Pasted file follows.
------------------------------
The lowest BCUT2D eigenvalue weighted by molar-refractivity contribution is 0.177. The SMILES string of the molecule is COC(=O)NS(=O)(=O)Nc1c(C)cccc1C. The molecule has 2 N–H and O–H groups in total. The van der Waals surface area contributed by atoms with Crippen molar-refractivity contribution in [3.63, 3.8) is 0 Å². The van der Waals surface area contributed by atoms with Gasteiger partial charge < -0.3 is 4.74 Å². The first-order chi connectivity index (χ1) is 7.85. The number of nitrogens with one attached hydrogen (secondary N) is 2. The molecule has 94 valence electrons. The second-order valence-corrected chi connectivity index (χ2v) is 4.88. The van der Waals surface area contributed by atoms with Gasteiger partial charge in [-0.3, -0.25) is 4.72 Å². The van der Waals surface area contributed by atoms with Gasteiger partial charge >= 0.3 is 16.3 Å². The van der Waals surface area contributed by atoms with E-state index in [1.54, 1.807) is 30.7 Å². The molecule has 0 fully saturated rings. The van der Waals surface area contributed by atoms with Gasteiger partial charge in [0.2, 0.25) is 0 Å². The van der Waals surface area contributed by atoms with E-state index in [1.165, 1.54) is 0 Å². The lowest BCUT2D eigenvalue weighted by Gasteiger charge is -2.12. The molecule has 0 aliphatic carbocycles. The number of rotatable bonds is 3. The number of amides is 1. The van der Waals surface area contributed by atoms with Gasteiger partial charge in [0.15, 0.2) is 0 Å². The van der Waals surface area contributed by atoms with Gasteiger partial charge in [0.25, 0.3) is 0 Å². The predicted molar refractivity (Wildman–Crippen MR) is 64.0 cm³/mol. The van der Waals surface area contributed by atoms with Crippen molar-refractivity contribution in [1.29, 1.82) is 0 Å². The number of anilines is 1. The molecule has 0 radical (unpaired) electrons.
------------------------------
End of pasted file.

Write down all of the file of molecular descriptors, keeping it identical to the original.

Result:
The lowest BCUT2D eigenvalue weighted by molar-refractivity contribution is 0.177. The SMILES string of the molecule is COC(=O)NS(=O)(=O)Nc1c(C)cccc1C. The molecule has 2 N–H and O–H groups in total. The van der Waals surface area contributed by atoms with Crippen molar-refractivity contribution in [3.63, 3.8) is 0 Å². The van der Waals surface area contributed by atoms with Gasteiger partial charge < -0.3 is 4.74 Å². The first-order chi connectivity index (χ1) is 7.85. The number of nitrogens with one attached hydrogen (secondary N) is 2. The molecule has 94 valence electrons. The second-order valence-corrected chi connectivity index (χ2v) is 4.88. The van der Waals surface area contributed by atoms with Gasteiger partial charge in [-0.3, -0.25) is 4.72 Å². The van der Waals surface area contributed by atoms with Gasteiger partial charge >= 0.3 is 16.3 Å². The van der Waals surface area contributed by atoms with E-state index in [1.54, 1.807) is 30.7 Å². The molecule has 0 fully saturated rings. The van der Waals surface area contributed by atoms with Gasteiger partial charge in [0.2, 0.25) is 0 Å². The van der Waals surface area contributed by atoms with E-state index in [1.165, 1.54) is 0 Å². The lowest BCUT2D eigenvalue weighted by Gasteiger charge is -2.12. The molecule has 0 aliphatic carbocycles. The number of rotatable bonds is 3. The number of amides is 1. The van der Waals surface area contributed by atoms with Gasteiger partial charge in [0.15, 0.2) is 0 Å². The van der Waals surface area contributed by atoms with Gasteiger partial charge in [0.25, 0.3) is 0 Å². The predicted molar refractivity (Wildman–Crippen MR) is 64.0 cm³/mol. The van der Waals surface area contributed by atoms with Crippen molar-refractivity contribution in [1.29, 1.82) is 0 Å². The number of anilines is 1. The molecule has 0 radical (unpaired) electrons.